In many ways, separating from my abusive and toxic mother was the best thing that ever happened to me. I think I’ve become a better and happier person out of the shadow of that relationship.
But I’m not free from her entirely, and strangely enough my internet search history is proof of that . Specifically, my Googling habit. Frantically typing in a question like “Why Doesn’t My Boyfriend Want to Commit?” or “Will He Cheat on Me During our Long-Distance Relationship?” is now the only way that my mother and I get to spend quality time together.
My mother always gave fantastic, bombastic gifts. The last one she gave me was huge – I now have abandonment issues to my core.
Because of that, during times when my partner and I are at odds, Googling glittery relationship articles functions as a drug for me. The concrete numbers in the headlines—“10 Ways to Stop Him from Cheating” or “6 Ways to Get Him to Commit” are calming, assuring me that all my problems have a clear solution. They trick me into thinking that if I develop the perfect formula, if I do everything right, I won’t feel that abandonment anymore.
But the reassurance wears thin. At their core, these articles just make that abandonment seem imminent and healthy love seem impossible. They worsen whatever conflict my partner and I are facing, putting forth prescribed methods of solving things that are quite frankly, a load of BS.
Is he hesitant to move in together? Dump him immediately and find a handsome doctor who will marry you within three months.
Are you having sex less frequently? It’s your fault – stop nagging him about [insert legitimate concern here]. Oh, and buy this $200 lingerie if you don’t want to get dumped.
I feel so empty after I read this stuff. These tips and tricks don’t solve my problems. I still wake up in the night, half-unsure of whether my partner is sleeping next to me, or whether our two-year relationship was just a feverish dream.
My partner is my best friend, my family, the love of my life. Sometimes I worry that I’ll break us under the pressure of what he means to me.
Because of my estrangement from my parents, when I think of losing him, the pain I feel is not just the pain of losing a lover. It’s the pain of losing everything. When we argue and tempers rise, I can’t help but be reminded of my mother’s twisted face, calling me a bitch and telling me that I am evil, just like her.
When he doesn’t text back, I see the unanswered texts I’ve sent my father over the years, begging him to talk to me. I see the emails and letters that I’ve sent my younger siblings, communications my mother forbids them to respond to.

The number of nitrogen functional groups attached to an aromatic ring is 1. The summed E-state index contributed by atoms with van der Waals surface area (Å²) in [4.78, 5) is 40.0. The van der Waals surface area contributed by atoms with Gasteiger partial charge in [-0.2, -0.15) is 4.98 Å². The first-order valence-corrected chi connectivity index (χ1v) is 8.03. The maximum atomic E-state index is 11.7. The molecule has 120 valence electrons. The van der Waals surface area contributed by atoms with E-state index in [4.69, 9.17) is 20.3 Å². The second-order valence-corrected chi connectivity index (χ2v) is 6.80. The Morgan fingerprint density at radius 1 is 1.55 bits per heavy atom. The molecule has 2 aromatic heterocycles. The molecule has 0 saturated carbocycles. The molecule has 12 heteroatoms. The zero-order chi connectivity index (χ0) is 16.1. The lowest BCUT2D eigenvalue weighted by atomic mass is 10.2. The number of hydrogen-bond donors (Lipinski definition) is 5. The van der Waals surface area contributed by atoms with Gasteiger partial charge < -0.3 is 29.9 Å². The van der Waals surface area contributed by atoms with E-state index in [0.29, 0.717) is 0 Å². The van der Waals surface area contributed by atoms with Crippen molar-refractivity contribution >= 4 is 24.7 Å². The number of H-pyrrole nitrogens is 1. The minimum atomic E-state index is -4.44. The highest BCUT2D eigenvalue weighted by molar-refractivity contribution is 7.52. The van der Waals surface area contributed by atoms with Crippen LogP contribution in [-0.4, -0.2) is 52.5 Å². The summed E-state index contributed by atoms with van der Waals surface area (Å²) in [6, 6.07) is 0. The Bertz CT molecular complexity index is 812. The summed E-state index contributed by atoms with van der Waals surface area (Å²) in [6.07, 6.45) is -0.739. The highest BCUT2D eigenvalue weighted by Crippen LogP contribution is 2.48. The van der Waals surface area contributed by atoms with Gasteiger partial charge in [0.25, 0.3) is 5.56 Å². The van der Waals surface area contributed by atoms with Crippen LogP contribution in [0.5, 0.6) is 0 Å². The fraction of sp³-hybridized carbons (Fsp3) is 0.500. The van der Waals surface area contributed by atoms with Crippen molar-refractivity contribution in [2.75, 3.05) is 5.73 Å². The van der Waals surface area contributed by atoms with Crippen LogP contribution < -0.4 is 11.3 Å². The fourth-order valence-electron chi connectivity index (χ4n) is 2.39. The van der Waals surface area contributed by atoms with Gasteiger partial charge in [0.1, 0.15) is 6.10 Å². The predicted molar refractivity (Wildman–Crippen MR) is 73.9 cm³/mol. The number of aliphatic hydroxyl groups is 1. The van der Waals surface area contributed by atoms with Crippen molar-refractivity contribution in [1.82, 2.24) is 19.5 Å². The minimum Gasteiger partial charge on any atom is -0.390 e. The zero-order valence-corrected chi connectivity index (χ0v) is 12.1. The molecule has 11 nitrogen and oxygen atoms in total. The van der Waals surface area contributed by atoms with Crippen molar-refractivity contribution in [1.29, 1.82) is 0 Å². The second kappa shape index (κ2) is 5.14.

And once, when we came close to breaking up, I felt I could actually smell the freshly washed hair of my little brother David, who has probably forgotten both who I am, and how much I love him.
I feel it is important to stress that I’m not with my partner because I’m afraid to be alone. I’m with him because I love him. But I’ve tasted the terror of abandonment in a way he never has. Like Eve ruined paradise with her knowledge of sin, I worry that I will ruin us with my knowledge of what it feels like to be left alone by the people who are supposed to stick with you.
My mother is gone to me, but she lives on as an insidious voice inside my head, a vestigial organ from a time when I stupidly thought she loved me. That voice tells me how worthless, how invalid, how evil, how stupid, how whorish, how ugly, how fat I am.
So, I Google. Because, in those moments of self-doubt and fear, those headlines offer a lifeline. And these trashy articles both quiet and feed that internal voice, making them the perfect addiction.
I miss my siblings every day. I miss them in my dreams, when I’m at work, and every time I call my two best friends “brother” or “sister.” Sometimes, I miss my father. And even more rarely, I miss my mother – or the person I thought she was.
But more than anything, I miss living in a world where I felt like it was impossible to lose love. I never imagined that my mother and father would do this to me. But they did. And so, when my partner tells me to trust him, to trust in our love, I want to, but I’m not sure I can.
When I Google relationship articles, I am seeking to set myself on an established path that will guarantee that I don’t lose anyone else. I feel that I must have done something wrong to make my parents do this to me, so I am scouring the internet for a way to make it right – to not let it happen again.
In better moments, I know that these articles try to give us a path to happiness that doesn’t exist. It doesn’t exist because dismantling those evil voices in your head (whether your parents put them there or whether the patriarchy did) is much harder than simply following the rule and texting exactly three days after he gives you his number.
I know all this. I know it, and what’s more, I just wrote it for you. But my mother and I have unfinished business, and I haven’t rid myself of her voice yet. I still don’t know how to live up to my ideals of trust, self-confidence and feminism. Until I figure it out, you may find me seeking solace in a Google search bar, which offers easy answers in a world that seems devoid of them.
Nylah Burton is a freelance writer based in Denver, CO. You can follow her on Twitter @yumcoconutmilk.